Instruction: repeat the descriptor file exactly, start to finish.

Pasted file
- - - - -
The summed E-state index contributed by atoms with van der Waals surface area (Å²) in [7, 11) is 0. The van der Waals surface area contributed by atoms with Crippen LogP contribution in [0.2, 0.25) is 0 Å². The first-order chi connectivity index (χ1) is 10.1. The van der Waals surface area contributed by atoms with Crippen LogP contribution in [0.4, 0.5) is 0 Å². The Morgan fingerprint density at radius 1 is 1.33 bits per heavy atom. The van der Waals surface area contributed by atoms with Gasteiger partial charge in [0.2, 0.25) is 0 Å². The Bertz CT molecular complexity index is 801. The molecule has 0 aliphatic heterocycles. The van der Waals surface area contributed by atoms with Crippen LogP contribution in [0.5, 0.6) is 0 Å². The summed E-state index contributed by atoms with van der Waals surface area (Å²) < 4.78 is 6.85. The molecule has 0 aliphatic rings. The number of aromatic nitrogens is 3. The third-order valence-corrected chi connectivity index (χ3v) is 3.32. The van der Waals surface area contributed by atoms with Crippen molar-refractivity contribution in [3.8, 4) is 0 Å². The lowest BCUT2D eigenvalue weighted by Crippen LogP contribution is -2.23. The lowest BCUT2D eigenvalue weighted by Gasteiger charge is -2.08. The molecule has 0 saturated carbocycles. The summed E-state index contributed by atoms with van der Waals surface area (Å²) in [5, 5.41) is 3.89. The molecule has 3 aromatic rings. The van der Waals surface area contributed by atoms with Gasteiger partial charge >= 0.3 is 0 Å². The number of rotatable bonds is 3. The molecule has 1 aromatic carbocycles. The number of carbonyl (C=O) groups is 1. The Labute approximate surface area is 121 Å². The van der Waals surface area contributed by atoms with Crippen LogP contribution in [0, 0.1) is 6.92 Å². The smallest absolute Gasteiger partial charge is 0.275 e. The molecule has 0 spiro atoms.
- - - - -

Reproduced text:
The summed E-state index contributed by atoms with van der Waals surface area (Å²) in [7, 11) is 0. The van der Waals surface area contributed by atoms with Crippen LogP contribution in [0.2, 0.25) is 0 Å². The first-order chi connectivity index (χ1) is 10.1. The van der Waals surface area contributed by atoms with Crippen LogP contribution in [0.4, 0.5) is 0 Å². The Morgan fingerprint density at radius 1 is 1.33 bits per heavy atom. The van der Waals surface area contributed by atoms with Gasteiger partial charge in [0.2, 0.25) is 0 Å². The Bertz CT molecular complexity index is 801. The molecule has 0 aliphatic heterocycles. The van der Waals surface area contributed by atoms with Crippen LogP contribution in [0.5, 0.6) is 0 Å². The summed E-state index contributed by atoms with van der Waals surface area (Å²) < 4.78 is 6.85. The molecule has 0 aliphatic rings. The number of aromatic nitrogens is 3. The third-order valence-corrected chi connectivity index (χ3v) is 3.32. The van der Waals surface area contributed by atoms with Crippen molar-refractivity contribution in [3.8, 4) is 0 Å². The lowest BCUT2D eigenvalue weighted by Crippen LogP contribution is -2.23. The lowest BCUT2D eigenvalue weighted by Gasteiger charge is -2.08. The molecule has 0 saturated carbocycles. The summed E-state index contributed by atoms with van der Waals surface area (Å²) in [5, 5.41) is 3.89. The molecule has 3 aromatic rings. The van der Waals surface area contributed by atoms with Gasteiger partial charge >= 0.3 is 0 Å². The number of rotatable bonds is 3. The molecule has 1 aromatic carbocycles. The number of carbonyl (C=O) groups is 1. The Labute approximate surface area is 121 Å². The van der Waals surface area contributed by atoms with Crippen LogP contribution in [0, 0.1) is 6.92 Å². The smallest absolute Gasteiger partial charge is 0.275 e. The molecule has 0 spiro atoms.